Of the three black bears killed for safety reasons, one was put down in Wilmer by conservation officers after repeatedly breaking into backyard chicken coops there. Another was put down in Invermere’s Wilder subdivision after multiple days of getting into garbage and fruit trees in that neighbourhood. The third was killed by the crossroads.

Several residents had talked to the Pioneer about the Wilder bear, describing (or showing photos of) it gorging on garbage at different houses, basking in sunlit front lawns, and pooping in backyards.

“Unfortunately, it had really become a safety issue, with the bear having become quite comfortable getting into backyards during the day time. “That’s not normal bear behaviour,” says Kruger, adding conservation officers last week issued multiple tickets (each carrying a $230 fine) under the Wildlife Act to Wilder residents who had left garbage outdoors on non-garbage pickup days, including three on Sunday, Oct. 3, the day the Wilder bear was finally euthanized.

“One of the problem location was a short term rental (STR). The people staying just did not seem to understand that in bear country, you can’t keep garbage outdoors,” says Kruger.

Aside from the five bears that have been killed along with the one in Windmere, Kruger said there have been reports of a Grizzly bear on the Toby Benches (as there was last year), getting into chicken coops, reports of a black bear in the Fort Point neighbourhood in Invermere, and a black bear sow and cubs in Radium, as well as other bear activity in Fairmont and Windermere.

Kruger pointed out that aside from the $230 fine under the Wildlife Act, leaving garbage out on non pick-up days, even if it is in the heavy plastic garbage bins given to residents by the District of Invermere, is against local municipal bylaws.

Repeat offences after the initial $230 ticket will result in a $570 fine.

“Sometimes part of the issue seems to be that, the garbage bins from the District of Invermere, people assume they are bear-resistant, when in fact they are not bear-resistant. Those bins cannot be left outdoors with garbage in them. That has to wait until pickup day, and even then, they should only be out, at most, a few hours before pickup,” says Kruger. “Garbage needs to be stored in a secure location, some place where it is not accessible for bears. Some people lock their garbage in the garage, some in their sheds, and some people keep it up on their balconies or decks, if they are absolutely sure there is no way a bear could climb up to their deck.”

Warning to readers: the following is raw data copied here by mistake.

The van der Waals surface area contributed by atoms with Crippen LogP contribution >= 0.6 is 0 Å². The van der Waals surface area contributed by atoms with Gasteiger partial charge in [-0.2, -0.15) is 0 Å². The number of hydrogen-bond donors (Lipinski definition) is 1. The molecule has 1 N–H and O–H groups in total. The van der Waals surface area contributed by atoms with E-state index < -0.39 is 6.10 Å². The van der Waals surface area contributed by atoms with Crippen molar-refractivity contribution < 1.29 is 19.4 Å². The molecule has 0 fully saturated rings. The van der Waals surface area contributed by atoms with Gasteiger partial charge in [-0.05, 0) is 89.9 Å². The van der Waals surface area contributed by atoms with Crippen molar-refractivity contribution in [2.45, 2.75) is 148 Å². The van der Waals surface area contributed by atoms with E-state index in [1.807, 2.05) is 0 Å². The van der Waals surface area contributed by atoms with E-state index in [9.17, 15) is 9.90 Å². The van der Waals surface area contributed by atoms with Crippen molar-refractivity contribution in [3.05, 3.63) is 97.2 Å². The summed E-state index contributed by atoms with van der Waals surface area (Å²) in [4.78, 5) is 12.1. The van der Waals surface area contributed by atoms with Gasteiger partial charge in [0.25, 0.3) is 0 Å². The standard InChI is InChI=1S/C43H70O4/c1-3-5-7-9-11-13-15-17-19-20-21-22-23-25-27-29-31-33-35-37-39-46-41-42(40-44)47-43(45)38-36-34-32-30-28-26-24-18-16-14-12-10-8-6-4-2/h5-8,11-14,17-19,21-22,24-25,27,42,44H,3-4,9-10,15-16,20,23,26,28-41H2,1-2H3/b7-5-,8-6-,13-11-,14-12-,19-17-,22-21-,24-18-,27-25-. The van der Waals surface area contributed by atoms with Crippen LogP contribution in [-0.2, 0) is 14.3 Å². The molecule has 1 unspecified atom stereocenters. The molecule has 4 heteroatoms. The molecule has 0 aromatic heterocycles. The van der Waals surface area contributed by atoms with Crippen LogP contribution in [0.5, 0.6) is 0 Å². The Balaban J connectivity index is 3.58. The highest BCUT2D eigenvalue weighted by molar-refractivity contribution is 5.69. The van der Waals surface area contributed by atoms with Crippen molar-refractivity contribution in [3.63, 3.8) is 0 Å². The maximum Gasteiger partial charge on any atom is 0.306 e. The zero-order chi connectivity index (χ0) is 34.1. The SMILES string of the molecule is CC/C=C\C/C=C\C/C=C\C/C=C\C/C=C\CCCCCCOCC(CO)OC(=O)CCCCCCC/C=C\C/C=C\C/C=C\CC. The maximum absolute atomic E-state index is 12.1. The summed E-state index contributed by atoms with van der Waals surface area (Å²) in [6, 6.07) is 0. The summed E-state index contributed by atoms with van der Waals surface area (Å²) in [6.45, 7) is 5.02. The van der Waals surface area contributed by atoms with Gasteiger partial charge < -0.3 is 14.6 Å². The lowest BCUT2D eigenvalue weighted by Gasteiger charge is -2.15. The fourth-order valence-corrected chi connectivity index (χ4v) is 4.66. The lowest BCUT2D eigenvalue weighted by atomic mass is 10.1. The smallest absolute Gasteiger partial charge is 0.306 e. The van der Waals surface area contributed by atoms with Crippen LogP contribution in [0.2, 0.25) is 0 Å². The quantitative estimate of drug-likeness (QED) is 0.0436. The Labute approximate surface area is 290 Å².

“It can be tricky. We do hear from people who do not have any of these – no garages, sheds, or secure balconies – and they don’t like keeping their garbage inside because it really makes their house stink. We do understand that, but we live in bear country, and it is people’s responsibility to find a solution that works for them,” continues Kruger. “Bears are not going to be picky. Garbage, fruit from trees, a dirty barbeque, whatever they can find, they’re going to eat it…It always comes down to a food source. People need to help us by not giving bears easy access to non-natural food sources. No food sources, no bear problems, simple as that.”

All bear sightings should be reported on the Report All Poachers and Polluters (RAPP) line at 1-877-952 7277.